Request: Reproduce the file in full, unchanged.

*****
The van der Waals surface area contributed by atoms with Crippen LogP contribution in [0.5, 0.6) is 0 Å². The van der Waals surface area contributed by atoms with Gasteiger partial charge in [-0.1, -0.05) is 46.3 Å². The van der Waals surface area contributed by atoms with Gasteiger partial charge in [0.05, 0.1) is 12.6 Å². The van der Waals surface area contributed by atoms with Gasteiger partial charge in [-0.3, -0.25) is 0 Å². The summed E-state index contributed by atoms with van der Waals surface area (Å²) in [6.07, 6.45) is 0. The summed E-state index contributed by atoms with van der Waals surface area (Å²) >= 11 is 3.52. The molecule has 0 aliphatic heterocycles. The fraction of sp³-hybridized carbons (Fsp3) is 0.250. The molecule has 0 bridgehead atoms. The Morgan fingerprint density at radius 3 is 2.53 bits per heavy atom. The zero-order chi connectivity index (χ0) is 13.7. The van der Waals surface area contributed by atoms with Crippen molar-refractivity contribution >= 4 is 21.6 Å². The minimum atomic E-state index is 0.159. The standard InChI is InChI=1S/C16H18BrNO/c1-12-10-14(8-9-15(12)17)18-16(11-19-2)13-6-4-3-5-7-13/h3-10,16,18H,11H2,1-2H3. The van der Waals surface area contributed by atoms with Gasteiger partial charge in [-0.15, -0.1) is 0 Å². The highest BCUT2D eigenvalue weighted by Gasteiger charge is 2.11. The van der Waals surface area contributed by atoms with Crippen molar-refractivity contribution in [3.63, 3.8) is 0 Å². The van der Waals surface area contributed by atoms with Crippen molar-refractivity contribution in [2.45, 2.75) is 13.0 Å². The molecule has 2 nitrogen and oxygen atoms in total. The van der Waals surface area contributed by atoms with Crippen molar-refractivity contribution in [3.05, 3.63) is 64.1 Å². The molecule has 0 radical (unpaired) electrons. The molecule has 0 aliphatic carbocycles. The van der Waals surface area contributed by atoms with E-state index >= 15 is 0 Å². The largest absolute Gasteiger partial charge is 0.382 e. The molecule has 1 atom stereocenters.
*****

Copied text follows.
The van der Waals surface area contributed by atoms with Crippen LogP contribution in [0.5, 0.6) is 0 Å². The van der Waals surface area contributed by atoms with Gasteiger partial charge in [-0.1, -0.05) is 46.3 Å². The van der Waals surface area contributed by atoms with Gasteiger partial charge in [0.05, 0.1) is 12.6 Å². The van der Waals surface area contributed by atoms with Gasteiger partial charge in [-0.3, -0.25) is 0 Å². The summed E-state index contributed by atoms with van der Waals surface area (Å²) in [6.07, 6.45) is 0. The summed E-state index contributed by atoms with van der Waals surface area (Å²) >= 11 is 3.52. The molecule has 0 aliphatic heterocycles. The fraction of sp³-hybridized carbons (Fsp3) is 0.250. The molecule has 0 bridgehead atoms. The Morgan fingerprint density at radius 3 is 2.53 bits per heavy atom. The zero-order chi connectivity index (χ0) is 13.7. The van der Waals surface area contributed by atoms with Crippen molar-refractivity contribution >= 4 is 21.6 Å². The minimum atomic E-state index is 0.159. The standard InChI is InChI=1S/C16H18BrNO/c1-12-10-14(8-9-15(12)17)18-16(11-19-2)13-6-4-3-5-7-13/h3-10,16,18H,11H2,1-2H3. The van der Waals surface area contributed by atoms with Gasteiger partial charge in [-0.15, -0.1) is 0 Å². The highest BCUT2D eigenvalue weighted by Gasteiger charge is 2.11. The van der Waals surface area contributed by atoms with Crippen molar-refractivity contribution in [3.63, 3.8) is 0 Å². The van der Waals surface area contributed by atoms with Crippen molar-refractivity contribution in [2.45, 2.75) is 13.0 Å². The molecule has 2 nitrogen and oxygen atoms in total. The van der Waals surface area contributed by atoms with Crippen molar-refractivity contribution in [3.05, 3.63) is 64.1 Å². The molecule has 0 radical (unpaired) electrons. The molecule has 0 aliphatic carbocycles. The van der Waals surface area contributed by atoms with E-state index >= 15 is 0 Å². The largest absolute Gasteiger partial charge is 0.382 e. The molecule has 1 atom stereocenters.